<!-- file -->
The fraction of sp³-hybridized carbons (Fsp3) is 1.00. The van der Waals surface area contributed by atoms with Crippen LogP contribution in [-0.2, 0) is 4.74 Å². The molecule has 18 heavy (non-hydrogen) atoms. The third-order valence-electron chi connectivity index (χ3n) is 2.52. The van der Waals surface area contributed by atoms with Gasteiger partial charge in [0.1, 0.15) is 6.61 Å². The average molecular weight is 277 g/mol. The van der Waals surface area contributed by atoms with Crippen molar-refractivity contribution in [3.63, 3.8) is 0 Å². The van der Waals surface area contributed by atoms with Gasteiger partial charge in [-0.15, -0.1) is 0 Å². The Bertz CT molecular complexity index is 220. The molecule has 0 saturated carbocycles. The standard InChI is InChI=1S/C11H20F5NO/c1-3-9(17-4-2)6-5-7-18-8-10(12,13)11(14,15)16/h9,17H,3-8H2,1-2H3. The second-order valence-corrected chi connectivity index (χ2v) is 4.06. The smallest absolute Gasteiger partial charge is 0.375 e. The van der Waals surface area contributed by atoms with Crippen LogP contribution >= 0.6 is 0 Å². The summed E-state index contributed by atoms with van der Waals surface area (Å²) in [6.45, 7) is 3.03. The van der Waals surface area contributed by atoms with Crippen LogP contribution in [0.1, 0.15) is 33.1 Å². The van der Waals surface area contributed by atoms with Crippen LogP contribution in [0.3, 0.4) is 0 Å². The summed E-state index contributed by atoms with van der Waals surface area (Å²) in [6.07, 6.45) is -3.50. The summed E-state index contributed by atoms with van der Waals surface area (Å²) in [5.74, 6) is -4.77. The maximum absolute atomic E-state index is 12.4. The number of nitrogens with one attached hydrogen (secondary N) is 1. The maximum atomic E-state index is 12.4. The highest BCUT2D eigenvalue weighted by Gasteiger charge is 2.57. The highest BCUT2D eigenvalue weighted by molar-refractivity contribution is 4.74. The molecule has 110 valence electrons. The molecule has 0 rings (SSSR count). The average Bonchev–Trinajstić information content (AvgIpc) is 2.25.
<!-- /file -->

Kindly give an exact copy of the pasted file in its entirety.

The fraction of sp³-hybridized carbons (Fsp3) is 1.00. The van der Waals surface area contributed by atoms with Crippen LogP contribution in [-0.2, 0) is 4.74 Å². The molecule has 18 heavy (non-hydrogen) atoms. The third-order valence-electron chi connectivity index (χ3n) is 2.52. The van der Waals surface area contributed by atoms with Gasteiger partial charge in [0.1, 0.15) is 6.61 Å². The average molecular weight is 277 g/mol. The van der Waals surface area contributed by atoms with Crippen molar-refractivity contribution in [3.63, 3.8) is 0 Å². The van der Waals surface area contributed by atoms with Gasteiger partial charge in [-0.15, -0.1) is 0 Å². The Bertz CT molecular complexity index is 220. The molecule has 0 saturated carbocycles. The standard InChI is InChI=1S/C11H20F5NO/c1-3-9(17-4-2)6-5-7-18-8-10(12,13)11(14,15)16/h9,17H,3-8H2,1-2H3. The second-order valence-corrected chi connectivity index (χ2v) is 4.06. The smallest absolute Gasteiger partial charge is 0.375 e. The van der Waals surface area contributed by atoms with Crippen LogP contribution >= 0.6 is 0 Å². The summed E-state index contributed by atoms with van der Waals surface area (Å²) in [6.45, 7) is 3.03. The van der Waals surface area contributed by atoms with Crippen LogP contribution in [0.1, 0.15) is 33.1 Å². The van der Waals surface area contributed by atoms with Crippen LogP contribution in [0.3, 0.4) is 0 Å². The summed E-state index contributed by atoms with van der Waals surface area (Å²) in [6.07, 6.45) is -3.50. The summed E-state index contributed by atoms with van der Waals surface area (Å²) in [5.74, 6) is -4.77. The maximum absolute atomic E-state index is 12.4. The number of nitrogens with one attached hydrogen (secondary N) is 1. The maximum atomic E-state index is 12.4. The highest BCUT2D eigenvalue weighted by Gasteiger charge is 2.57. The highest BCUT2D eigenvalue weighted by molar-refractivity contribution is 4.74. The molecule has 110 valence electrons. The molecule has 0 rings (SSSR count). The average Bonchev–Trinajstić information content (AvgIpc) is 2.25.